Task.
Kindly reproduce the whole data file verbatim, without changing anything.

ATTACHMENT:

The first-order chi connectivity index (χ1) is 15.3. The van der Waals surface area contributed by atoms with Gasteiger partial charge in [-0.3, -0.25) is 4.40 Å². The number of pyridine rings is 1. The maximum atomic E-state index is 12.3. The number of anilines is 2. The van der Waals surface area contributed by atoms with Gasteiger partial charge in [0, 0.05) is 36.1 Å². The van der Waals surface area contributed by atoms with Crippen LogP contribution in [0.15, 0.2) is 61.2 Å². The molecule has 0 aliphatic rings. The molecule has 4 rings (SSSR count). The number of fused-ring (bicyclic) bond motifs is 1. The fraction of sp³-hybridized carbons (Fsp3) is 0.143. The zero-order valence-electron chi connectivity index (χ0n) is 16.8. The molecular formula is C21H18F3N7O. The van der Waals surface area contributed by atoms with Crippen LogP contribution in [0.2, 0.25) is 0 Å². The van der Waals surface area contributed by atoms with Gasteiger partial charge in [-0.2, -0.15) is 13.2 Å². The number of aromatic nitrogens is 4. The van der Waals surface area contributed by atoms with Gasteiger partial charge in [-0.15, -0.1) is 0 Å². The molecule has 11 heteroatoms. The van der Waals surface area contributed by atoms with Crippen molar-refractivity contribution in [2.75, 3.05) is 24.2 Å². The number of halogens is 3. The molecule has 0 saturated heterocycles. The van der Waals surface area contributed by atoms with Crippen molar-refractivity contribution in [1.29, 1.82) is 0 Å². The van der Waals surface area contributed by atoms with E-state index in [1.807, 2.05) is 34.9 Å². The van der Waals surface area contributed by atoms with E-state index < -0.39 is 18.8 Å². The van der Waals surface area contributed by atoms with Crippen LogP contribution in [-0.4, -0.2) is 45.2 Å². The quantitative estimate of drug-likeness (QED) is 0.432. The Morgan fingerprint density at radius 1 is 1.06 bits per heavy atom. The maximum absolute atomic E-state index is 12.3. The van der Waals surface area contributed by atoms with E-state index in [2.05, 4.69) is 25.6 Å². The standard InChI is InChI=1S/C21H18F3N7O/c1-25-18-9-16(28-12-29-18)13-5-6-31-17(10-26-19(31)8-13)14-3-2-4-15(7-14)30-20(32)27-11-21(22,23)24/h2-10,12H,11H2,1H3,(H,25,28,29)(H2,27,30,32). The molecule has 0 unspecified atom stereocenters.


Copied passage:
The first-order chi connectivity index (χ1) is 15.3. The van der Waals surface area contributed by atoms with Gasteiger partial charge in [-0.3, -0.25) is 4.40 Å². The number of pyridine rings is 1. The maximum atomic E-state index is 12.3. The number of anilines is 2. The van der Waals surface area contributed by atoms with Gasteiger partial charge in [0, 0.05) is 36.1 Å². The van der Waals surface area contributed by atoms with Crippen LogP contribution in [0.15, 0.2) is 61.2 Å². The molecule has 0 aliphatic rings. The molecule has 4 rings (SSSR count). The number of fused-ring (bicyclic) bond motifs is 1. The fraction of sp³-hybridized carbons (Fsp3) is 0.143. The zero-order valence-electron chi connectivity index (χ0n) is 16.8. The molecular formula is C21H18F3N7O. The van der Waals surface area contributed by atoms with Crippen LogP contribution in [0.2, 0.25) is 0 Å². The van der Waals surface area contributed by atoms with Gasteiger partial charge in [-0.2, -0.15) is 13.2 Å². The number of aromatic nitrogens is 4. The van der Waals surface area contributed by atoms with Gasteiger partial charge in [-0.15, -0.1) is 0 Å². The molecule has 11 heteroatoms. The van der Waals surface area contributed by atoms with Crippen molar-refractivity contribution in [2.75, 3.05) is 24.2 Å². The number of halogens is 3. The molecule has 0 saturated heterocycles. The van der Waals surface area contributed by atoms with Crippen molar-refractivity contribution in [1.29, 1.82) is 0 Å². The van der Waals surface area contributed by atoms with E-state index in [1.807, 2.05) is 34.9 Å². The van der Waals surface area contributed by atoms with E-state index < -0.39 is 18.8 Å². The van der Waals surface area contributed by atoms with Crippen LogP contribution in [-0.4, -0.2) is 45.2 Å². The quantitative estimate of drug-likeness (QED) is 0.432. The Morgan fingerprint density at radius 1 is 1.06 bits per heavy atom. The maximum absolute atomic E-state index is 12.3. The van der Waals surface area contributed by atoms with E-state index in [2.05, 4.69) is 25.6 Å². The standard InChI is InChI=1S/C21H18F3N7O/c1-25-18-9-16(28-12-29-18)13-5-6-31-17(10-26-19(31)8-13)14-3-2-4-15(7-14)30-20(32)27-11-21(22,23)24/h2-10,12H,11H2,1H3,(H,25,28,29)(H2,27,30,32). The molecule has 0 unspecified atom stereocenters.